AURORA | Adolescents with access to medical marijuana that’s prescribed to someone else tend to start smoking at a younger age and are more susceptible to abuse, dependence and symptoms of conduct disorder.
That’s according to a new study conducted by researchers at the University of Colorado School of Medicine, that looked at the use of medical marijuana by adolescents aged 14 to 18 years old. Stacy Salomonsen-Sautel, a postdoctoral fellow in the School of Medicine’s Department of Pharmacology, was the lead author of the study, which also involved input from the school’s Department of Psychiatry.
Conducted over a period of roughly 11 months, the study drew input from 164 adolescents, 121 of whom reported using medical marijuana that had been recommended or prescribed to someone else. The participants in the study came from two separate substance abuse programs in the metro area.
“Almost 74 percent of the patients had used somebody else’s medical marijuana,” Salomonsen-Sautel said, adding that the study referred to that phenomenon as “diverted” marijuana. “They used the diverted medical marijuana a median of 50 times. We had four patients who had tried to get a medical marijuana license. One patient did get a license.”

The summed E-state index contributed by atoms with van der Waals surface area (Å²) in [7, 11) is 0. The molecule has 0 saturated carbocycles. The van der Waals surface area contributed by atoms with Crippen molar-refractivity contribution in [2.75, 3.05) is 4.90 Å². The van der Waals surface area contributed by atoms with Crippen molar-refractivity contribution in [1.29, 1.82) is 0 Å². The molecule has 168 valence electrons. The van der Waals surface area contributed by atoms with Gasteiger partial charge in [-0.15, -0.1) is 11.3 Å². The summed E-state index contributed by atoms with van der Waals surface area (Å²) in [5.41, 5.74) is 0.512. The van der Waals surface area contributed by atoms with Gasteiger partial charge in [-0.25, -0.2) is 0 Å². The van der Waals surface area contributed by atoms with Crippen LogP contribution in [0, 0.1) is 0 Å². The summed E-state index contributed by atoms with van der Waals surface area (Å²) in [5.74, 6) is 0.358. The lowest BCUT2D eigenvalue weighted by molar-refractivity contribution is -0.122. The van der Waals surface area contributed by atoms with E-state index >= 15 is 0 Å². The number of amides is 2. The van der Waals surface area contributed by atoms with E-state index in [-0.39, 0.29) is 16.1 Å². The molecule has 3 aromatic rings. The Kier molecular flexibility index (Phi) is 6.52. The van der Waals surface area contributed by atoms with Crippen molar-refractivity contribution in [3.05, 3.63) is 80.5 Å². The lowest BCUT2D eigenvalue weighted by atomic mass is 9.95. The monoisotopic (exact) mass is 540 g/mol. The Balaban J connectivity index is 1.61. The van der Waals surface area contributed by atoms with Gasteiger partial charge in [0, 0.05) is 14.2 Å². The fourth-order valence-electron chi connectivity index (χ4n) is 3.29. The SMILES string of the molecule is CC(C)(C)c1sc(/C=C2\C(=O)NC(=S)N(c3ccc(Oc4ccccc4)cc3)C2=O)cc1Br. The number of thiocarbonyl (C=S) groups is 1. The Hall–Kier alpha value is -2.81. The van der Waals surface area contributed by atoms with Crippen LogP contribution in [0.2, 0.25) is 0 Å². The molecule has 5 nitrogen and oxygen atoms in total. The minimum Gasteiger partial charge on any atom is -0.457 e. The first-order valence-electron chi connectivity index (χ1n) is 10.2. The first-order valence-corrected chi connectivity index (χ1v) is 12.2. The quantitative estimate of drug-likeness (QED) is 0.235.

In comparing results from subjects who used diverted medical marijuana and those who used marijuana, but did not take it from another intended user, Salomonsen-Sautel said the researchers found trends that pointed to greater dependence. What’s more, those who used diverted marijuana showed a greater trend toward behavioral problems.
“What I found, after adjusting for gender, race and ethnicity, those who used medical marijuana were younger when they started to use marijuana on a regular basis,” Salomonsen-Sautel said, adding that a regular basis was defined as at least once a month. “They also had more conduct disorder symptoms. They also had more abuse or dependence symptoms.”
The study examines a relatively recent phenomenon in Colorado. With the recent rise of the medical marijuana industry in major Colorado cities like Denver, there’s a dearth of hard research regarding the impact on adolescents and other users, Salomonsen-Sautel said.
“I think it’s still a relatively new area. If you look at literature, there’s really not very much,” she said. “We said that one of the main points is that medical marijuana diversion is very common among adolescent patients. Our current system does not guard against it.”
Part of the reason may stem from a lack of regulation. Unlike other scheduled prescription medications, medical marijuana is not subject to a formal monitoring system under the FDA. Patients who receive a license can buy large amounts or grow marijuana in their homes.
A monitoring program similar to what’s in place for other controlled substances could help stem the impact of diverted medical marijuana on local adolescents, Salmonsen-Sautel said.
“We also mentioned best practice guidelines to recommend to physicians,” she said. “Recommended physicians could talk about possible risks of diversion.”
The study appeared in the July issue of the “Journal of the American Academy of Child and Adolescent Psychiatry,” and was funded by the National Institute on Drug Abuse, with supplemental support from the National Institute on Alcohol Abuse and Alcoholism.
Reach reporter Adam Goldstein at email@example.com or 720-449-9707